The concept seemed simple at first…just pack up and go; put life on hold, enjoy life and each other’s company and travel around for a year or so before we really have to “grow up.”  Ha!  How could I have been so naïve?  Once we actually decided to make this happen, it became apparent that it takes an awful lot of planning, preparation and money to take off on a plan-less adventure!

Money.  Simply put, we weren’t going anywhere without it, and unfortunately, our bank accounts at the onset of this idea were not going to support us for any length of time.  Granted, we were planning on living uncomfortably and eating simply throughout the trip, but even that takes money.  We began saving our pennies and finding ways to scrounge up extra cash wherever we could.  In the back of our minds, everything became, ‘do we buy this, do we really need that, or do we go without and instead earn ourselves 1 or 2 or even 3 more days on the road.’ Don’t laugh…we went to extremes in some cases, but it’s working and we’re leaving in just over a month!

We stopped eating out and going out.  I love to cook, so this wasn’t an everyday thing for us anyway, but a few meals a week were at restaurants and Mike typically bought his lunch at work everyday.  Wow…who knew we spent so much on entertainment, food and drinks?  Our monthly credit card bills were cut almost in half!  It has been a satisfying adjustment and it makes the infrequent times we actually DO treat ourselves to a night out seem more special.

We froze.  Some people think it doesn’t get cold in California.  Our house, known to many as “the double wide in the ditch,” is exactly that; a little cabin down in a culvert, next to a river, surrounded by a lush, damp environment. It gets cold down here in the wintertime…believe me, I come from Minnesota and I know what cold is!  Our brilliant money saving idea last winter was to go without heat.  It was painfully uncomfortable, but we were both too stubborn to give in.  Instead we simply wore our down jackets, hats, mittens and long underwear around the house.  It was a bit cumbersome trying to cook and eat dinner with all of those clothes on, it was ridiculous seeing our breath inside our own house and it was pretty pathetic that we had to go outside to warm up because the temperature was higher outside than inside, even with frost on the ground!  I’m not exactly sure how much money we saved doing this, but I’d like to believe it was worth at least a couple of months of travel!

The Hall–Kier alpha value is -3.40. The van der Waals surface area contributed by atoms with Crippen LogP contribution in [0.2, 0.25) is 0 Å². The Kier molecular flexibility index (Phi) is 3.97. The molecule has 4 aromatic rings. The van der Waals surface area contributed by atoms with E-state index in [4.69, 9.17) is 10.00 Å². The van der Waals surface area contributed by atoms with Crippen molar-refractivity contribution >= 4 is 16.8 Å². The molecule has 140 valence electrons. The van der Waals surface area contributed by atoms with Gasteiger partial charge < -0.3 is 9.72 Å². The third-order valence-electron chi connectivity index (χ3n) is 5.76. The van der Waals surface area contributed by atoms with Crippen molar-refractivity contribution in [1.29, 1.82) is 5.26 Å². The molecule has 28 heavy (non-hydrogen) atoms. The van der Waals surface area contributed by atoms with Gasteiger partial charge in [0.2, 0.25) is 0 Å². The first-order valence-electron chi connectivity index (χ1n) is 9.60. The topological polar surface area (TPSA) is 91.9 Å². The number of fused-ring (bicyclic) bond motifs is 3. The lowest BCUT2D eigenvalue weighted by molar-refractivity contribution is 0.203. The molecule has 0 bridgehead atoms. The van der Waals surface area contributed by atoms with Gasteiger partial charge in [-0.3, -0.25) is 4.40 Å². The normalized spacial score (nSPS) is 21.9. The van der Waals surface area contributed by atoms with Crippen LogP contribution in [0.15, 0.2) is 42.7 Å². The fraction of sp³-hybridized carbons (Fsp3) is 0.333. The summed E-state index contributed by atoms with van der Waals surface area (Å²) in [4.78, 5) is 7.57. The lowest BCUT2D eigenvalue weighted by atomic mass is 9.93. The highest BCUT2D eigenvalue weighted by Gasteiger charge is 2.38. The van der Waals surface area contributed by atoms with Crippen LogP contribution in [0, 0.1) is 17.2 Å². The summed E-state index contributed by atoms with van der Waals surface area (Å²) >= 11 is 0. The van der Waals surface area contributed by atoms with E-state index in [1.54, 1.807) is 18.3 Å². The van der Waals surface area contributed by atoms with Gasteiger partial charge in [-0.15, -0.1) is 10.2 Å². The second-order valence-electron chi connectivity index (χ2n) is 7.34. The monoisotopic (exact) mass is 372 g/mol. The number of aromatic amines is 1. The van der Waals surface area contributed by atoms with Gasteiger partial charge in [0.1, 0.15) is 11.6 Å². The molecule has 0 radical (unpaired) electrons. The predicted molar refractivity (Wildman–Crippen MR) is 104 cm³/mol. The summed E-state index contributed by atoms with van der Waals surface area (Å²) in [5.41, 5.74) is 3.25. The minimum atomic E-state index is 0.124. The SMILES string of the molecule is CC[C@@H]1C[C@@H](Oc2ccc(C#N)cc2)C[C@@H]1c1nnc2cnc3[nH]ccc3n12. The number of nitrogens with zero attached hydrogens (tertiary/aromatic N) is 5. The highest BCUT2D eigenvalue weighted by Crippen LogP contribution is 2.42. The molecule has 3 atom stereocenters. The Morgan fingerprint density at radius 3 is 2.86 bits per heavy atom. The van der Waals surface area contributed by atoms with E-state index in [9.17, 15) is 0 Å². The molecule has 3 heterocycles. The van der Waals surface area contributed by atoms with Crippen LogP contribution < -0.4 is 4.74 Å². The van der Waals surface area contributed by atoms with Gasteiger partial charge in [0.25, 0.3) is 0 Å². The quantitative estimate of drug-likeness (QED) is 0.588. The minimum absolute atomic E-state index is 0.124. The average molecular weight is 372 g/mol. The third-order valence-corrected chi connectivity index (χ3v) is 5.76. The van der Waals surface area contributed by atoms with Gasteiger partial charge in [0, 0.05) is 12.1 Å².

We sold things…bicycles, a TV, furniture and my car (which was really sad for me).  I am not someone who holds onto “stuff” and I’ve never before been connected to a vehicle, but I truly loved Green Bean. Perhaps it was because she still had a faint new car smell even after a year and-a-half of use, or she was still spick and span clean, shiny and new, or the fond memories of fabulous road trips and adventures taken together.  I wanted to keep her so badly, but it was inevitable, she was not a “she” but rather an “it”, simply a possession that was impossible to make loan payments on without an income.  I sold Green Bean a few weeks to a great couple.  It was a bittersweet end.  I kissed her goodbye, paid off my loan, never looked back and surprisingly, I didn’t even cry!  

We recycled.  All throughout the Bay Area I have noticed recycling sheds with people standing in line to be reimbursed for bags full of bottles and cans.  I wasn’t sure how much money they were getting for their efforts and I was positive it wasn’t much, but I thought I’d join them.  Between biking and running, we spend hundreds of miles out on the roads each week and the number of beverage containers strewn along the roadways makes me sick.  We began picking them up and collecting them in our garage.  I was embarrassed at first…very embarrassed!  Some people said "thank you" as they passed, but most just looked at us funny as we ran down the road with arms full of recycling or jersey pockets overflowing with beer bottles and cans.  It's a dirty job, but a satisfying one as we watched the roads around us become cleaner and the garbage cans of recycling pile up.   I quickly accepted the humility of this project and now when passersby ask me what I’m doing, proudly say, “recycling!”  Over the past 7 months, we have taken several truckloads full of recycling down to the sheds, stood amongst the homeless folks waiting in line and realized the irony of it all in that soon, we too, will technically be homeless. It takes a lot of cans and bottles to get a few bucks, but it slowly and surely adds up…

We stopped cutting our hair.  Have you ever added up how much your family collectively spends on hair stuff every year?  Although neither of us are particular about or pay much attention to our dews, it turns out to be a lot!  Like enough to buy us a plane ticket to South America!  It has been almost a year since either of us have cut our hair and we’re looking very shaggy, but we’re finding it rather fun and figured since we won't be cutting our hair while on our bikes, we might as well start our scrubby vagabonding look early and save a few bucks.

10 months of no hair cuts!

No comments: